pre-1908, crinkled glossy dark-green leaves, popular with chefs, withstands heat or cold and is slow to bolt.
New Zealand: 65 days:
not a true spinach; from new Zealand in 1772. Long producer, often self-seeds. Can stand heat very well. Thick leaves.
Squash- Cucurbita pepo
Squash are native to America before Columbus.
Golden Summer Crookneck:
A bush type plant produces copious yields of buttery-yellow squash with narrow curved neck. This squash is very tender and full of flavor. Golden summer turns deeper yellow as it matures. Best harvested when 8″ long. Keep them picked and they will just keep coming. Extremely easy to grow.Golden Summer Crookneck is one of the earliest producing crookneckon the market that just keeps producing all summer long. Plantingradishes along with the squash seed, helps deter squash bugs.
Black Beauty Zucchini: 68 days:
glossy, dark green, vigorous and productive. Came to U.S. in 1920’s.
Table Queen Acorn: 80 days:
winter squash, dark green. Introduced in 1913 by Iowa Seed Co. Sweet orange flesh. Good keeper.
Waltham Butternut: 110 days:
Good yields with excellent tasting, rich orange flesh. Tan-golden skin. Good keeper.
Swiss Chard –Beta Vulgaris
Existed in Roman and Greek times.
An Heirloom with glossy wrinkled green leaves and a broad white succulent stalk, reaching up to 22 inches tall. It is easy to grow and can be picked from late spring till winter. Swiss Chard has been cultivated for over 2,000 years. It is rich in vitamin A, and other vitamins and minerals. Its tender, young leaves can be eaten fresh as a salad green, or the mature leaves can be cooked like you would spinach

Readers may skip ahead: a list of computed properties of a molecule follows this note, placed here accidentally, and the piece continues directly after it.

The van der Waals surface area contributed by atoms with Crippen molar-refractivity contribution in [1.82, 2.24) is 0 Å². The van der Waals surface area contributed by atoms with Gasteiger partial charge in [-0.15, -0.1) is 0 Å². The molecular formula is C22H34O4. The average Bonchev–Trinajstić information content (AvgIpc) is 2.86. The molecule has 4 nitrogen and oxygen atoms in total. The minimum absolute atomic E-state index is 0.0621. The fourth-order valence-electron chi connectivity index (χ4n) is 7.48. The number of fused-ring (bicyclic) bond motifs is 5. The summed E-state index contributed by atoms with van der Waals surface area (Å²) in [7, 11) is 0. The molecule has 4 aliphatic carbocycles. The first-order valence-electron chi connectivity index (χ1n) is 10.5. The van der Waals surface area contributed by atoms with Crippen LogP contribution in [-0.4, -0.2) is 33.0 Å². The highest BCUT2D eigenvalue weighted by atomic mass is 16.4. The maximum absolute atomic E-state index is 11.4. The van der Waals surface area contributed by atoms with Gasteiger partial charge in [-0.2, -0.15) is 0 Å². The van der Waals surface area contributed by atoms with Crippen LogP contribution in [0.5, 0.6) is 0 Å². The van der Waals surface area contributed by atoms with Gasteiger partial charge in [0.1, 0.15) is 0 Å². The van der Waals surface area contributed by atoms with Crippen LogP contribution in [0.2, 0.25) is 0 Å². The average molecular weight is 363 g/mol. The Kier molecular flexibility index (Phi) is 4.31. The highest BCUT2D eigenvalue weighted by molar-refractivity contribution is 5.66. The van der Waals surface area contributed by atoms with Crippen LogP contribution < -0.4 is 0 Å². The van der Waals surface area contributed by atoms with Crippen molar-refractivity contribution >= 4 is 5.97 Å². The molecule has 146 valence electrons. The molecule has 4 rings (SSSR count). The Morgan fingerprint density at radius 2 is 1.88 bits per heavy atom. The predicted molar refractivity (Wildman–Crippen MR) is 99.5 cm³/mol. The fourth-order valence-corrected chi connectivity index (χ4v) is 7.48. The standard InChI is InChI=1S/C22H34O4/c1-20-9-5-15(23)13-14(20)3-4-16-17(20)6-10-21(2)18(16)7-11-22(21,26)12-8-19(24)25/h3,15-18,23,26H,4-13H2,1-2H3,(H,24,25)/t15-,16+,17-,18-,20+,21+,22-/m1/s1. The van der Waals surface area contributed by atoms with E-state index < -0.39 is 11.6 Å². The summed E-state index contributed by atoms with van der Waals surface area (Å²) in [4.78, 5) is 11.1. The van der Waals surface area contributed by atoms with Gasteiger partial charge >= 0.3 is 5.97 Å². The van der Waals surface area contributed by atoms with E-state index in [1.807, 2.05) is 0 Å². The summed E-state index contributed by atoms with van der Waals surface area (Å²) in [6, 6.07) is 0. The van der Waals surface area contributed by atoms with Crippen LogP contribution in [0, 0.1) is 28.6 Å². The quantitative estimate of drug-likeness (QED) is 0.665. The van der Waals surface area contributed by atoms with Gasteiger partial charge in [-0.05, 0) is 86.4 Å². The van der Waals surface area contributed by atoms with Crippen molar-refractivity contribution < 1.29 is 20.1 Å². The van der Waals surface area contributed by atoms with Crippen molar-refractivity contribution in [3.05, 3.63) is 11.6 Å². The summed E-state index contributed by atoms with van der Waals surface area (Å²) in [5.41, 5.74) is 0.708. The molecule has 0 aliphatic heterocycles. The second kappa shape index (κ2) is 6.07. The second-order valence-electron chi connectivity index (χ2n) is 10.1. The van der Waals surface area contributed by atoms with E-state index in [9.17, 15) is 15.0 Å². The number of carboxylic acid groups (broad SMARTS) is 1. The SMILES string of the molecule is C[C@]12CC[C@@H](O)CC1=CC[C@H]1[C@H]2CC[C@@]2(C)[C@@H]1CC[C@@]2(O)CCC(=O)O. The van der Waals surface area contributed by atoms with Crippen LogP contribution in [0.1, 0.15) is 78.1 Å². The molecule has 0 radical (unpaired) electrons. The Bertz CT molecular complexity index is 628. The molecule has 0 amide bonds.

- – steamed, boiled, or sauteed in a little butter.
Tomatoes –Lycopersicon lycopericum
Roma: 76 days:
The standard sauce tomato. A paste variety with thick flesh.Popular for many years. Makes thick salsa.
Developed in 1917 by Fred J. Pritchard of the USDA. He crossed the Globe and Marvel tomatoes and consequently, the name, marglobe. It was released to the public in 1925 and is one of the first tomatoes resistant to both Verticulum and Fusarium Wilts.It produces many crack resistant red tomatoes about 6-7 ounces. It is a parent of many other varietes including the Rutgers. It is a determinate tomato. This means it grows a large crop of tomatoes at one time, which makes it excellent for canning.
An open-pollination variety, was introduced in 1934 and became the standard variety for most commercial tomato canning operations for decades thereafter. Harvest and factory canning processes have changed and now require harder, less juicy types that ripen at more uniform times. Rutgers tomatoes are meaty, with small seed cavities, ripening from the inside out and yielding a sweet, low-acid juice and nice medium-sized slices for sandwiches and salads. Excellent for home gardens!
Beefsteak: 80 days:
15 oz slightly flattened globe. Deep red, rich old-time tomato taste.
Turnips – Brassica rapa
Purple Top White Globe: 50 days:
from before 1880, the most popular variety, sweet white flesh, crisp and mild, good raw or cooked. Roots are 4-5” but best used when smaller.
Watermelon – Citrullus vulgaris
Watermelons came from Africa, through Egypt and to America in the early 1600’s.
Crimson Sweet: 85 days:
around 25 lbs, deep red and 10×12”. Strong disease resistance.
Sugar Baby: 78 days:
around 10 lbs. Extra sweet, red flesh with small seed and a thin rind. Round and dark green.
Italian: 90 days:
a large leaf, spicy and fragrant. Plants about 14 tall. Will produce all season if flowers are kept picked.
Mammoth: 70 days:
2-3’ plant, abundant heads and seeds. Easily self-seeds.